CANNABIS CULTURE – Today marks the 50th anniversary of an important event in marijuana and musical history. It was the date, in 1964, when Bob Dylan reportedly turned the Beatles on to weed at the Delmonico hotel in New York City.
In their early days in Hamburg, the Beatles were expected to play four and a half hours each night, and six hours on the weekend. Club owners freely dispensed Preludin, an amphetamine marketed legally as a diet pill, to their musicians. George wrote to a friend of “eating Prellie sandwiches” and John washed copious amounts down with alcohol. Paul was cautious about them and only then-drummer Pete Best abstained altogether.
The Beatles came to America in 1964, and New York Post columnist Al Aronowitz took Dylan to meet them at the Delmonico. When offered Drinamyls and Preludins, Dylan shook his head saying, “How about something a little more organic? Something green … marijuana.” (Dylan had mistakenly thought their lyric “I can’t hide” from “I wanna hold you hand” was “I get high.”)
By Aronowitz’s account, Dylan rolled a joint and passed it to John, who handed it to Ringo Starr, calling him “my official taster.” Ringo went to a back room and smoked it down, emerging wearing a grin. Paul recounted, “We said, ‘How is it?’ He said, ‘The ceiling’s coming down on me.’ And we went, Wow! Leaped up, ‘God, got to do this!’ So we ran into the back room–first John, then me and George, then Brian [Epstein, their manager].”
Pretty soon, the mop tops were taking millions with them on a Magical Mystery Tour, experimenting with sounds as they did with drugs (which they called “droogs”). They may have even smoked pot before being decorated by the Queen at Buckingham Palace in 1965.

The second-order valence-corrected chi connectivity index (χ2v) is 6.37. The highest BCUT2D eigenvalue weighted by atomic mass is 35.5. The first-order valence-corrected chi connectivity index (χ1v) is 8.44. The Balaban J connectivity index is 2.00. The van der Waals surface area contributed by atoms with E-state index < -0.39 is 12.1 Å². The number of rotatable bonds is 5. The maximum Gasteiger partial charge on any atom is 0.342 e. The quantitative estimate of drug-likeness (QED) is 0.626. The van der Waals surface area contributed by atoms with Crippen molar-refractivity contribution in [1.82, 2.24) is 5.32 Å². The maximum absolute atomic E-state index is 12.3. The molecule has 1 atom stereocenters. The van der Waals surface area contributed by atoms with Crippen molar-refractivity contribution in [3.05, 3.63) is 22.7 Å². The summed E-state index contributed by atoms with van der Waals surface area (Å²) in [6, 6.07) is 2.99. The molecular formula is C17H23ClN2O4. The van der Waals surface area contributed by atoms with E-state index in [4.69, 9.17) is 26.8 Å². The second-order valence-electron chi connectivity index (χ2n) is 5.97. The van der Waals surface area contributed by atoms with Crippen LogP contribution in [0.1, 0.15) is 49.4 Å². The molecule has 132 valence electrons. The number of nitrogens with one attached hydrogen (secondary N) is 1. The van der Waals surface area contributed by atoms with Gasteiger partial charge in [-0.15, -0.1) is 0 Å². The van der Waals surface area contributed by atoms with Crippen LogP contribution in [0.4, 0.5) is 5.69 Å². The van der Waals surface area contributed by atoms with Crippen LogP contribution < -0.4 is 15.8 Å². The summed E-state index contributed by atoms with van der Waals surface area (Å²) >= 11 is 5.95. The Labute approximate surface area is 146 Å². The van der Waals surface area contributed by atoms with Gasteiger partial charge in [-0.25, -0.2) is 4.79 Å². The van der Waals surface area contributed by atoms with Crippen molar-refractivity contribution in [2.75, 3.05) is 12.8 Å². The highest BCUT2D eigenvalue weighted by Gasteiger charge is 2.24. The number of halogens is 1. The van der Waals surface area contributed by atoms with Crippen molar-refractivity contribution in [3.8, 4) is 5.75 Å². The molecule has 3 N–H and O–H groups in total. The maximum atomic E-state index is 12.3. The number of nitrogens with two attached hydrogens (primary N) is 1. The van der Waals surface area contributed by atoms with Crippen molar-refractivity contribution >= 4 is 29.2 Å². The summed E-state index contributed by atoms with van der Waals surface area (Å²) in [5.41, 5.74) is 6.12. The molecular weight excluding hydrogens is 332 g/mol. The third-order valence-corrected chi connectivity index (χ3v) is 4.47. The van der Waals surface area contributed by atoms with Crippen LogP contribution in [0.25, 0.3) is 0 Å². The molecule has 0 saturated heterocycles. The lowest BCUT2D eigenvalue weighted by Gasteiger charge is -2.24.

Paul McCartney helped pay for a July 24, 1967 advertisement in the London Times that called for legalization of pot possession, release of all prisoners on possession charges, and government research into marijuana’s medical uses. All the Beatles, plus Epstein, signed on to the ad.
Later, John Lennon was nearly deported from the US, ostensibly on a pot charge, after he appeared at a concert to free Michigan pot activist John Sinclair in 1971. Harvard psychiatrist Lester Grinspoon, the author of Marijuana Reconsidered, met Lennon when he testified as an expert witness at his INS hearings. Grinspoon told Lennon that cannabis appeared to make it possible for him to “hear” his music for the first time. He writes, “John was quick to reply that I had experienced only one facet of what marijuana could do for music, that he thought it could be very helpful for composing and making music as well as listening to it.” George Harrison has expressed similar sentiments.
CELEBRATING IN SONG
Now that McCartney has admitted that his 1966 song “Got to Get You Into My Life” was written not to a woman, but to marijuana, it makes you wonder whether Dylan and the other Beatles wrote similarly about pot.
In ’64, the year he turned the Beatles on, Dylan recorded “Mr. Tamborine Man”:
Then take me disappearin’ through the smoke rings of my mind
Down the foggy ruins of time, far past the frozen leaves
The haunted, frightened trees, out to the windy beach
Far from the twisted reach of crazy sorrow
In 1970 Dylan wrote a song with Harrison called “I’d Have You Any Time” with the lyrics “let me roll it to you/let me grow it on you.” Makes you wonder if the Dylan song, “I just wouldn’t have a clue … if not for you” is about a person or a joint. Dylan and Harrison performed that song together, giggling, at the Concert for Bangladesh in ’71.
At Superbowl 2005, McCartney played “Get Back” with the lyric, “Jo Jo left his home in Tucson Arizona, for some California grass.” He recently played a concert to close San Francisco’s Candlestick Park, where the Beatles played in 1966.
The Beatles: The Biography by Bob Spitz (2005)
Barry Miles, Paul McCartney: Many Years From Now (1997)